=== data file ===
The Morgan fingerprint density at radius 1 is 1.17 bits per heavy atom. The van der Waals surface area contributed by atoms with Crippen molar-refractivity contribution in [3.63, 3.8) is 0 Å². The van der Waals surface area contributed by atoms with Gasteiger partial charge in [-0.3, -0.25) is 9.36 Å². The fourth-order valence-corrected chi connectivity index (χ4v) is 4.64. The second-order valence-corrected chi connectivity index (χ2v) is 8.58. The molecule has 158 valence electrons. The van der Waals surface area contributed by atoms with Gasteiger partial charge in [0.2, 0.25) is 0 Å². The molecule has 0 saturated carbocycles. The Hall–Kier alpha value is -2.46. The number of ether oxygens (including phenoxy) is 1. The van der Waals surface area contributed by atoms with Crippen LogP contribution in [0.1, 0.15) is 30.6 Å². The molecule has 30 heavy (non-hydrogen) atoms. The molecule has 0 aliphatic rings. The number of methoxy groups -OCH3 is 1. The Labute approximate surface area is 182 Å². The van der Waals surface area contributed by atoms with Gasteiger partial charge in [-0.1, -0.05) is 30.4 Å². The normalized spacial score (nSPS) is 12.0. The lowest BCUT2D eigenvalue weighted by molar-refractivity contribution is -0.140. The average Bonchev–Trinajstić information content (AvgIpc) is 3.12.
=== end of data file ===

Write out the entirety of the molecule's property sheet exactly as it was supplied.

The Morgan fingerprint density at radius 1 is 1.17 bits per heavy atom. The van der Waals surface area contributed by atoms with Crippen molar-refractivity contribution in [3.63, 3.8) is 0 Å². The van der Waals surface area contributed by atoms with Gasteiger partial charge in [-0.3, -0.25) is 9.36 Å². The fourth-order valence-corrected chi connectivity index (χ4v) is 4.64. The second-order valence-corrected chi connectivity index (χ2v) is 8.58. The molecule has 158 valence electrons. The van der Waals surface area contributed by atoms with Gasteiger partial charge in [0.2, 0.25) is 0 Å². The molecule has 0 saturated carbocycles. The Hall–Kier alpha value is -2.46. The number of ether oxygens (including phenoxy) is 1. The van der Waals surface area contributed by atoms with Crippen LogP contribution in [0.1, 0.15) is 30.6 Å². The molecule has 30 heavy (non-hydrogen) atoms. The molecule has 0 aliphatic rings. The number of methoxy groups -OCH3 is 1. The Labute approximate surface area is 182 Å². The van der Waals surface area contributed by atoms with Gasteiger partial charge in [-0.1, -0.05) is 30.4 Å². The normalized spacial score (nSPS) is 12.0. The lowest BCUT2D eigenvalue weighted by molar-refractivity contribution is -0.140. The average Bonchev–Trinajstić information content (AvgIpc) is 3.12.